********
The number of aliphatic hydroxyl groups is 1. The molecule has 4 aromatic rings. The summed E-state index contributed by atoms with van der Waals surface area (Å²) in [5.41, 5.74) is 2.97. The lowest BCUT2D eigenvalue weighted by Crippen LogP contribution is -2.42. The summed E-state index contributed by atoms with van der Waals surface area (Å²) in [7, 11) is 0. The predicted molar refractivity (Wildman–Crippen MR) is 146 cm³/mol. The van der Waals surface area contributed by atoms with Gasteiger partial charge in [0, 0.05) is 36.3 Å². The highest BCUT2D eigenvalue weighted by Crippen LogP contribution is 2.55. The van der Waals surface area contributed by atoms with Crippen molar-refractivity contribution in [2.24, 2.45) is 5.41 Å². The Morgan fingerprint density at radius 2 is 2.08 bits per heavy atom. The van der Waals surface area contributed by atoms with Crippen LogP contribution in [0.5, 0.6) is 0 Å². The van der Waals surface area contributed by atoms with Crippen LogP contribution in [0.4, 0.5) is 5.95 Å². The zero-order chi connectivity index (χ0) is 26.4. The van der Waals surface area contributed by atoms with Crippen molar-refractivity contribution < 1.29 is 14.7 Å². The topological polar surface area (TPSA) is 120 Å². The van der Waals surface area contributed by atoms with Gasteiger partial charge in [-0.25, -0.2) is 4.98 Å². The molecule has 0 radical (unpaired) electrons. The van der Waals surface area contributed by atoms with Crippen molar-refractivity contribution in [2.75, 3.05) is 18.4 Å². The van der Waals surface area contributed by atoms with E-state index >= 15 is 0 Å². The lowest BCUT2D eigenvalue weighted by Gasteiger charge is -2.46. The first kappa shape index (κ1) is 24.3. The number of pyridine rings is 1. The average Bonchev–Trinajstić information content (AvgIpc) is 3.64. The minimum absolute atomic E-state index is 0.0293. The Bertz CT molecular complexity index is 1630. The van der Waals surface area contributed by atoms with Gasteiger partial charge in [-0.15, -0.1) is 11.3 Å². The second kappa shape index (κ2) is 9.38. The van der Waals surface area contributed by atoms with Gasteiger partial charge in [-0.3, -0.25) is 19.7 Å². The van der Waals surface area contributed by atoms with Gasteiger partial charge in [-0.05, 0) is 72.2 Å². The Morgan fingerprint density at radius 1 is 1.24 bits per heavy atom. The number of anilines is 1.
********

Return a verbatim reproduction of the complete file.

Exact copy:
The number of aliphatic hydroxyl groups is 1. The molecule has 4 aromatic rings. The summed E-state index contributed by atoms with van der Waals surface area (Å²) in [5.41, 5.74) is 2.97. The lowest BCUT2D eigenvalue weighted by Crippen LogP contribution is -2.42. The summed E-state index contributed by atoms with van der Waals surface area (Å²) in [7, 11) is 0. The predicted molar refractivity (Wildman–Crippen MR) is 146 cm³/mol. The van der Waals surface area contributed by atoms with Gasteiger partial charge in [0, 0.05) is 36.3 Å². The highest BCUT2D eigenvalue weighted by Crippen LogP contribution is 2.55. The van der Waals surface area contributed by atoms with Crippen molar-refractivity contribution in [2.24, 2.45) is 5.41 Å². The Morgan fingerprint density at radius 2 is 2.08 bits per heavy atom. The van der Waals surface area contributed by atoms with Crippen LogP contribution in [0.5, 0.6) is 0 Å². The van der Waals surface area contributed by atoms with Crippen LogP contribution in [0.4, 0.5) is 5.95 Å². The zero-order chi connectivity index (χ0) is 26.4. The van der Waals surface area contributed by atoms with Crippen molar-refractivity contribution < 1.29 is 14.7 Å². The topological polar surface area (TPSA) is 120 Å². The van der Waals surface area contributed by atoms with Gasteiger partial charge in [-0.25, -0.2) is 4.98 Å². The molecule has 0 radical (unpaired) electrons. The van der Waals surface area contributed by atoms with Crippen molar-refractivity contribution in [2.75, 3.05) is 18.4 Å². The van der Waals surface area contributed by atoms with E-state index >= 15 is 0 Å². The lowest BCUT2D eigenvalue weighted by Gasteiger charge is -2.46. The first kappa shape index (κ1) is 24.3. The number of pyridine rings is 1. The average Bonchev–Trinajstić information content (AvgIpc) is 3.64. The minimum absolute atomic E-state index is 0.0293. The Bertz CT molecular complexity index is 1630. The van der Waals surface area contributed by atoms with Gasteiger partial charge in [-0.15, -0.1) is 11.3 Å². The second kappa shape index (κ2) is 9.38. The van der Waals surface area contributed by atoms with Gasteiger partial charge in [-0.3, -0.25) is 19.7 Å². The van der Waals surface area contributed by atoms with Gasteiger partial charge in [-0.05, 0) is 72.2 Å². The Morgan fingerprint density at radius 1 is 1.24 bits per heavy atom. The number of anilines is 1.